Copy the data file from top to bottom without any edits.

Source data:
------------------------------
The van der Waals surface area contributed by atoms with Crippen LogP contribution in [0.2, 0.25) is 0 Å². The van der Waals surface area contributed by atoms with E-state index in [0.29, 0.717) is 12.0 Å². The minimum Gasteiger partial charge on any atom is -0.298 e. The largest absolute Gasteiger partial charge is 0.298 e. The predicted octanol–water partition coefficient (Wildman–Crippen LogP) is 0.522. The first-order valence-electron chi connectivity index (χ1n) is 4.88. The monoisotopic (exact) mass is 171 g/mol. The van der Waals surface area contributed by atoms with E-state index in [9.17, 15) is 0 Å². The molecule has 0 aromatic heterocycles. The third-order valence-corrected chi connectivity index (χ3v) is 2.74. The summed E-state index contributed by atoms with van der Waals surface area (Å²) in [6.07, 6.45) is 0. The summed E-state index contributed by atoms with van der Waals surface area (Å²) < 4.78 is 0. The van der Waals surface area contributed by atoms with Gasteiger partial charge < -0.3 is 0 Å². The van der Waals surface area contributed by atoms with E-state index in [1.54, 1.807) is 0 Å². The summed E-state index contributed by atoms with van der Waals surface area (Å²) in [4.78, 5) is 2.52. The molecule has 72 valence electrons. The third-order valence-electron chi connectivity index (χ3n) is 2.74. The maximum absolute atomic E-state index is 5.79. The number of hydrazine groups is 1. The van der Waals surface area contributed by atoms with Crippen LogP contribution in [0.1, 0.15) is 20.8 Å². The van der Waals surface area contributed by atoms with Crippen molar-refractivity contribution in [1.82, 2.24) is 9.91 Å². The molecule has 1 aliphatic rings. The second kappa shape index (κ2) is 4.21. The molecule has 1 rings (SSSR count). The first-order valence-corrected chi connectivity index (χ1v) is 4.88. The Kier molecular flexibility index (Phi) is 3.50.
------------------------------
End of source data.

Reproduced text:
The van der Waals surface area contributed by atoms with Crippen LogP contribution in [0.2, 0.25) is 0 Å². The van der Waals surface area contributed by atoms with E-state index in [0.29, 0.717) is 12.0 Å². The minimum Gasteiger partial charge on any atom is -0.298 e. The largest absolute Gasteiger partial charge is 0.298 e. The predicted octanol–water partition coefficient (Wildman–Crippen LogP) is 0.522. The first-order valence-electron chi connectivity index (χ1n) is 4.88. The monoisotopic (exact) mass is 171 g/mol. The van der Waals surface area contributed by atoms with E-state index in [9.17, 15) is 0 Å². The molecule has 0 aromatic heterocycles. The third-order valence-corrected chi connectivity index (χ3v) is 2.74. The summed E-state index contributed by atoms with van der Waals surface area (Å²) in [6.07, 6.45) is 0. The summed E-state index contributed by atoms with van der Waals surface area (Å²) < 4.78 is 0. The van der Waals surface area contributed by atoms with Gasteiger partial charge < -0.3 is 0 Å². The van der Waals surface area contributed by atoms with E-state index in [1.54, 1.807) is 0 Å². The summed E-state index contributed by atoms with van der Waals surface area (Å²) in [4.78, 5) is 2.52. The molecule has 72 valence electrons. The third-order valence-electron chi connectivity index (χ3n) is 2.74. The maximum absolute atomic E-state index is 5.79. The number of hydrazine groups is 1. The van der Waals surface area contributed by atoms with Crippen LogP contribution in [0.1, 0.15) is 20.8 Å². The van der Waals surface area contributed by atoms with Crippen molar-refractivity contribution in [1.82, 2.24) is 9.91 Å². The molecule has 1 aliphatic rings. The second kappa shape index (κ2) is 4.21. The molecule has 1 rings (SSSR count). The first-order valence-corrected chi connectivity index (χ1v) is 4.88. The Kier molecular flexibility index (Phi) is 3.50.